In the context of bouncers (see the bouncers write-up: here) we define that a formula tape f' is a special case of formula tape f if if f' can be obtained from f by replacing subwords of the form (w) by w^n(w)w^m for some n,m\geq 0 and w\in\Sigma^+ (1).

However, a more general and abstract definition of special case for regular languages is: \mathcal{L}(f') \subseteq \mathcal{L}(f) (2).

Clearly, (1) \Rightarrow (2). We believe that (2) \Rightarrow (1) with the additional assumptions (that come for free with bouncers) that the formula tapes are aligned and contain the same number of repeaters and that |r_i| = |r'_i|, i.e. corresponding repeaters in each formula tape are of same size.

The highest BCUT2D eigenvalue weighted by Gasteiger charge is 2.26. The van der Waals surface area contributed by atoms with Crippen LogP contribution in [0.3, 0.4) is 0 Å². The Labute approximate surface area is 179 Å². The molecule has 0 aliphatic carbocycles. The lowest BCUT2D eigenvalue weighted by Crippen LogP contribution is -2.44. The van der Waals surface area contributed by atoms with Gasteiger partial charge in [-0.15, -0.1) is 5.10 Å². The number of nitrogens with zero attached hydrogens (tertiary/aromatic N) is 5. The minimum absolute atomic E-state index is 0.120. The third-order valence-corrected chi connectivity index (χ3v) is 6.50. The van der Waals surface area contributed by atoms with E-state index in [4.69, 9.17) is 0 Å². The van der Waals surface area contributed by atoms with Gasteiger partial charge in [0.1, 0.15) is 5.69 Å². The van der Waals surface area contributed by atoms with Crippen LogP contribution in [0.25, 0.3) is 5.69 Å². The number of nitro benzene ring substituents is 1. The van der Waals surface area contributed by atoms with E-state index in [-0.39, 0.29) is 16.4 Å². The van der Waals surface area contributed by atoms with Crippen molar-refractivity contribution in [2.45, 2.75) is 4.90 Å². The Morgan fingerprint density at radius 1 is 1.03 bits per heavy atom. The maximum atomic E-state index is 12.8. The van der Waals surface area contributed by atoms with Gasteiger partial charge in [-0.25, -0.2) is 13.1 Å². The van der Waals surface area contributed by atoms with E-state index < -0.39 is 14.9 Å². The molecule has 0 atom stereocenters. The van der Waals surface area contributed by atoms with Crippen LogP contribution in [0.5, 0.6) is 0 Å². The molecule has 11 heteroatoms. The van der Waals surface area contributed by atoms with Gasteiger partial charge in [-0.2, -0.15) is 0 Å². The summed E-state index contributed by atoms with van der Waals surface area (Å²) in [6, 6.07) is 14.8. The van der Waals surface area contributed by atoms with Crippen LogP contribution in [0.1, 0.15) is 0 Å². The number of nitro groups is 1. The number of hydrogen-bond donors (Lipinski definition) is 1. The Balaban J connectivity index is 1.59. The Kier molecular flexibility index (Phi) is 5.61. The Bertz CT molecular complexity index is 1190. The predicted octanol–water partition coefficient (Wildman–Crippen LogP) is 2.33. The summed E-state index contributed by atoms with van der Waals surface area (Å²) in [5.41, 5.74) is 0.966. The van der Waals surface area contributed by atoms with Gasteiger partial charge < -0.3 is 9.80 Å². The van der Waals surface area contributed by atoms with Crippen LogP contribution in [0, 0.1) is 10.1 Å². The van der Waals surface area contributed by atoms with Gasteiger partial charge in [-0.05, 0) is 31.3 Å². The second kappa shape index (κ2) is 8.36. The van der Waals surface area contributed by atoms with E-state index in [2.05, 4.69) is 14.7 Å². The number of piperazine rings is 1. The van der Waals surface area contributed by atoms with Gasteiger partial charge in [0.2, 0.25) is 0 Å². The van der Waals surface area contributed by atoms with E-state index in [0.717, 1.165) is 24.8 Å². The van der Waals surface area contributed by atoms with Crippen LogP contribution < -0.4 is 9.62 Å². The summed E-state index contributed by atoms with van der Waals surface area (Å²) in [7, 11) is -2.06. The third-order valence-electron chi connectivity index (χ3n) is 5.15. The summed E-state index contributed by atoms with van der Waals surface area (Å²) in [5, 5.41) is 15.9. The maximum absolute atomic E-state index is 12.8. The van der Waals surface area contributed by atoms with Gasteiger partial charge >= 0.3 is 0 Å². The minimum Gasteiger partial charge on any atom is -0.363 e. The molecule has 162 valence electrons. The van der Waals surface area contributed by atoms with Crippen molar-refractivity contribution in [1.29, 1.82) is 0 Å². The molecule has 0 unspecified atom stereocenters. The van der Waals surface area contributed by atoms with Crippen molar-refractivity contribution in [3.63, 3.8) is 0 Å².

Here is a proof given by @savask for the case of 1 repeater:

Nonetheless, (2) \Rightarrow (1) remains open in the general case (arbitrary number of repeaters) and it would be cool to have a proof!